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Simple compost heated cold frame/ greenhouse for seedlings

 
George McNally
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After seeing Ben Falk's Jean Pain mound heated greenhouse, I was reminded of this article from a few years back on making a simple compost heated cold frame
For the last few weeks of seedlings which have been started indoors. The idea is basically to build a 3ft cubic compost pile, then a small greenhouse over the top. This seems like a great solution for home scale gardeners without a heated greenhouse in northern climates. I believe the article came out prior to the readily available hoop bender, which could be utilized to make the frame. Anyone have experience with this model or others

http://www.mofga.org/Publications/MaineOrganicFarmerGardener/Winter20072008/GrowHeatLovingPlants/tabid/842/Default.aspx
 
Julie Ashmore
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Location: Near Molson, North Central WA State, Zone 5a
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Hi George,

I'm using hugelkultur as the compost to heat my cold frame from below, and I've got the whole thing below ground to help insulate it: http://woodforfood.blogspot.com/2014/04/underground-cold-frame-part-i.html I've heard that in France in the 1800's, horse manure was used to heat cold frames and more wintertime produce was grown this way than anywhere else in Europe at the time. It makes a lot of sense but I haven't found any drawings of the designs they used back then -- wouldn't that be neat?

If anyone has suggestions on where to take it from here, I'm all ears (see photos on above link for the stage it is at right now). I'm hoping to slant the cold frame toward the southwest by building the walls higher on the northeast side, and then I'm thinking to attach the window to a wooden frame that can sit on top of the rock walls. Have you seen any designs that include the cold frame being underground?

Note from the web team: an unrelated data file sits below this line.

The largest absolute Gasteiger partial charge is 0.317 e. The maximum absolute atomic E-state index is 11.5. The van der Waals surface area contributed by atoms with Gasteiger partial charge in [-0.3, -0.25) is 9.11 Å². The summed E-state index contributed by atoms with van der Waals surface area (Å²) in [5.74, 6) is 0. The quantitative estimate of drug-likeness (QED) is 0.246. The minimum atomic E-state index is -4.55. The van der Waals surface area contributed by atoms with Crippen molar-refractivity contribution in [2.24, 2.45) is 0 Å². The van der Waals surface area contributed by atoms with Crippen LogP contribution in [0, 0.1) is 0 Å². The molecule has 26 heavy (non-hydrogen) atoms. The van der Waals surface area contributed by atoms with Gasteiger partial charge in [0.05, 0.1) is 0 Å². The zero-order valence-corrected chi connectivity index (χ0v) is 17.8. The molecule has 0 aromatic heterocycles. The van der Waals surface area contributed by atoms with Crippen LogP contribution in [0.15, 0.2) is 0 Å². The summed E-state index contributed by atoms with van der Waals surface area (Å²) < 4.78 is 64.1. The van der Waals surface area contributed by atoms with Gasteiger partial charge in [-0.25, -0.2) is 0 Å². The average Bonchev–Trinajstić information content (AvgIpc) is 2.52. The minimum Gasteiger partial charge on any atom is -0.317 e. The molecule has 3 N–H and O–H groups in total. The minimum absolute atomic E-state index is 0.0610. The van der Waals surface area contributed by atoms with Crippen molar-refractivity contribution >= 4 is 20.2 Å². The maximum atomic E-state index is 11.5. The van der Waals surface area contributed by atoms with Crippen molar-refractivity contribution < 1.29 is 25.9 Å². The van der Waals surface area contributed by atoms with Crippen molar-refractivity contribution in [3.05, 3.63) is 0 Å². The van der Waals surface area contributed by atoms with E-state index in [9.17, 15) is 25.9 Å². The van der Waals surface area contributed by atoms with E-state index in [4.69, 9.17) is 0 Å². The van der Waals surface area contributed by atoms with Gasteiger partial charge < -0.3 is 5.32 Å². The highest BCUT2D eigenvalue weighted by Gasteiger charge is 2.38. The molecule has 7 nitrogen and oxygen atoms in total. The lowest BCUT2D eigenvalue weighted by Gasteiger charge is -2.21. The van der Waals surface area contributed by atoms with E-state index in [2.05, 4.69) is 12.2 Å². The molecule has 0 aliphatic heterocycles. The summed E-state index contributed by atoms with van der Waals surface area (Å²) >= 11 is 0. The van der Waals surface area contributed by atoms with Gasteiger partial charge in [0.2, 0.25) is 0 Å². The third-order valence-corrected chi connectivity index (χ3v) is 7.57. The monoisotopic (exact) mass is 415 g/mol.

Michael Cox
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Location: Kent, UK - Zone 8
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Julie Ashmore wrote:
I've heard that in France in the 1800's, horse manure was used to heat cold frames and more wintertime produce was grown this way than anywhere else in Europe at the time. It makes a lot of sense but I haven't found any drawings of the designs they used back then -- wouldn't that be neat?


Bearing in mind that this was before cars and there was widespread concern that horse manure would end up burying cities. They had quantities available far beyond the wildest dreams of a small farm with a couple of horses. I suspect that you would be able to nurture a small number of plants through a winter but you would need to find a regular and plentiful supply of manure to take it beyond hobby scale. These days most stables dose their horses with all sorts of antibiotics so the manure is rather less than ideal.
 
Julie Ashmore
Posts: 16
Location: Near Molson, North Central WA State, Zone 5a
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Michael, that is a good point -- the sheer volume of horse manure that would have been available. I definitely can't match that. But I would think the hugelkultur wood would generate some warmth, too. I am lucky to have a neighbor with two horses, and she gives me all the manure I want. I think I will beef up the manure supply in the base of the underground cold frame itself. I made it extra deep so there should be plenty of vertical space. Thanks for your comments!